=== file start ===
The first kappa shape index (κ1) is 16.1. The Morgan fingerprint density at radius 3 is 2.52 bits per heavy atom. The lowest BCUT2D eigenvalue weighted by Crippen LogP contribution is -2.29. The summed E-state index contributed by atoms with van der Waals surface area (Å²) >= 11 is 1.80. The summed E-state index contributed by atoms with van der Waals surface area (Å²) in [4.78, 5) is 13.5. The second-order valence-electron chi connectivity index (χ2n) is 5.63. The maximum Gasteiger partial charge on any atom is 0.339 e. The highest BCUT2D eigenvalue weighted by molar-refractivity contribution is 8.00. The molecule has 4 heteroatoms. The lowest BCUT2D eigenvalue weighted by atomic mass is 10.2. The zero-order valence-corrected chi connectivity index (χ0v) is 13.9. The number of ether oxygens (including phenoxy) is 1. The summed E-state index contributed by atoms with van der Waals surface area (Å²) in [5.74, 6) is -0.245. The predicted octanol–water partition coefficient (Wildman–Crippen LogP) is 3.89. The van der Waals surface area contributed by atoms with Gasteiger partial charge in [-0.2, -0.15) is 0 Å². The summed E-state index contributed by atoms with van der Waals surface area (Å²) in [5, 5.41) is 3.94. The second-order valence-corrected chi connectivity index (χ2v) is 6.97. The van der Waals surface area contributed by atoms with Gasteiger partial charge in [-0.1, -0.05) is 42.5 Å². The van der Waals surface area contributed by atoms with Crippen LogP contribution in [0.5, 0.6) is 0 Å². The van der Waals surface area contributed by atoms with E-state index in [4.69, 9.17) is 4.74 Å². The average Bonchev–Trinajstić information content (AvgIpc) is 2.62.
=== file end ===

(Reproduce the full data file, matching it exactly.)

The first kappa shape index (κ1) is 16.1. The Morgan fingerprint density at radius 3 is 2.52 bits per heavy atom. The lowest BCUT2D eigenvalue weighted by Crippen LogP contribution is -2.29. The summed E-state index contributed by atoms with van der Waals surface area (Å²) >= 11 is 1.80. The summed E-state index contributed by atoms with van der Waals surface area (Å²) in [4.78, 5) is 13.5. The second-order valence-electron chi connectivity index (χ2n) is 5.63. The maximum Gasteiger partial charge on any atom is 0.339 e. The highest BCUT2D eigenvalue weighted by molar-refractivity contribution is 8.00. The molecule has 4 heteroatoms. The lowest BCUT2D eigenvalue weighted by atomic mass is 10.2. The zero-order valence-corrected chi connectivity index (χ0v) is 13.9. The number of ether oxygens (including phenoxy) is 1. The summed E-state index contributed by atoms with van der Waals surface area (Å²) in [5.74, 6) is -0.245. The predicted octanol–water partition coefficient (Wildman–Crippen LogP) is 3.89. The van der Waals surface area contributed by atoms with Gasteiger partial charge in [-0.2, -0.15) is 0 Å². The summed E-state index contributed by atoms with van der Waals surface area (Å²) in [5, 5.41) is 3.94. The second-order valence-corrected chi connectivity index (χ2v) is 6.97. The van der Waals surface area contributed by atoms with Gasteiger partial charge in [-0.1, -0.05) is 42.5 Å². The van der Waals surface area contributed by atoms with Crippen LogP contribution in [0.5, 0.6) is 0 Å². The van der Waals surface area contributed by atoms with E-state index in [4.69, 9.17) is 4.74 Å². The average Bonchev–Trinajstić information content (AvgIpc) is 2.62.